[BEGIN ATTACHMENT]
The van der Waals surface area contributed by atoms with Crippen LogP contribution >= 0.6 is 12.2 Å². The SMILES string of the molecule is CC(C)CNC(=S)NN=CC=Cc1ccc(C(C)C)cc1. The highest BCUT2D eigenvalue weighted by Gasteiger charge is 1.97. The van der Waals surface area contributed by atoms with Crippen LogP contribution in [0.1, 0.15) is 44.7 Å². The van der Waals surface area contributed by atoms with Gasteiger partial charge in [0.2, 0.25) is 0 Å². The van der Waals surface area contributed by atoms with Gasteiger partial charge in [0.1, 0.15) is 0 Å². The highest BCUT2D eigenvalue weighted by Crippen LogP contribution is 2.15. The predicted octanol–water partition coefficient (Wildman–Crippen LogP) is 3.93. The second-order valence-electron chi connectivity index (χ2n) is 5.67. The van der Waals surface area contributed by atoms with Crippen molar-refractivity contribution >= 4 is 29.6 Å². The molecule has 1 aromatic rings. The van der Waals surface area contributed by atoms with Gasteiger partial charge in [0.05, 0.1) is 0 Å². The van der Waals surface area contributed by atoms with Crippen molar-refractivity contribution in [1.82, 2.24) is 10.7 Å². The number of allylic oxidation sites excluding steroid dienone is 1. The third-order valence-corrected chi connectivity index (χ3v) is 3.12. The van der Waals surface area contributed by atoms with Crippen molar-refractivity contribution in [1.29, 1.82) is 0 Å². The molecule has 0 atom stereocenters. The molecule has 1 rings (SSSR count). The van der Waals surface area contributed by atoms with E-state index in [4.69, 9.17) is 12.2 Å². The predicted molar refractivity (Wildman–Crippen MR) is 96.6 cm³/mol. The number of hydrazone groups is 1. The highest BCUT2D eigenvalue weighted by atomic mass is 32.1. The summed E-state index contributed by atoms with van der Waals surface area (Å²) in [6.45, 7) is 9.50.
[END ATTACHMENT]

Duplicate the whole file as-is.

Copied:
The van der Waals surface area contributed by atoms with Crippen LogP contribution >= 0.6 is 12.2 Å². The SMILES string of the molecule is CC(C)CNC(=S)NN=CC=Cc1ccc(C(C)C)cc1. The highest BCUT2D eigenvalue weighted by Gasteiger charge is 1.97. The van der Waals surface area contributed by atoms with Crippen LogP contribution in [0.1, 0.15) is 44.7 Å². The van der Waals surface area contributed by atoms with Gasteiger partial charge in [0.2, 0.25) is 0 Å². The van der Waals surface area contributed by atoms with Gasteiger partial charge in [0.1, 0.15) is 0 Å². The highest BCUT2D eigenvalue weighted by Crippen LogP contribution is 2.15. The predicted octanol–water partition coefficient (Wildman–Crippen LogP) is 3.93. The second-order valence-electron chi connectivity index (χ2n) is 5.67. The van der Waals surface area contributed by atoms with Crippen molar-refractivity contribution >= 4 is 29.6 Å². The molecule has 1 aromatic rings. The van der Waals surface area contributed by atoms with Gasteiger partial charge in [0.05, 0.1) is 0 Å². The van der Waals surface area contributed by atoms with Crippen molar-refractivity contribution in [1.82, 2.24) is 10.7 Å². The number of allylic oxidation sites excluding steroid dienone is 1. The third-order valence-corrected chi connectivity index (χ3v) is 3.12. The van der Waals surface area contributed by atoms with Crippen molar-refractivity contribution in [1.29, 1.82) is 0 Å². The molecule has 0 atom stereocenters. The molecule has 1 rings (SSSR count). The van der Waals surface area contributed by atoms with E-state index in [4.69, 9.17) is 12.2 Å². The predicted molar refractivity (Wildman–Crippen MR) is 96.6 cm³/mol. The number of hydrazone groups is 1. The highest BCUT2D eigenvalue weighted by atomic mass is 32.1. The summed E-state index contributed by atoms with van der Waals surface area (Å²) in [6.45, 7) is 9.50.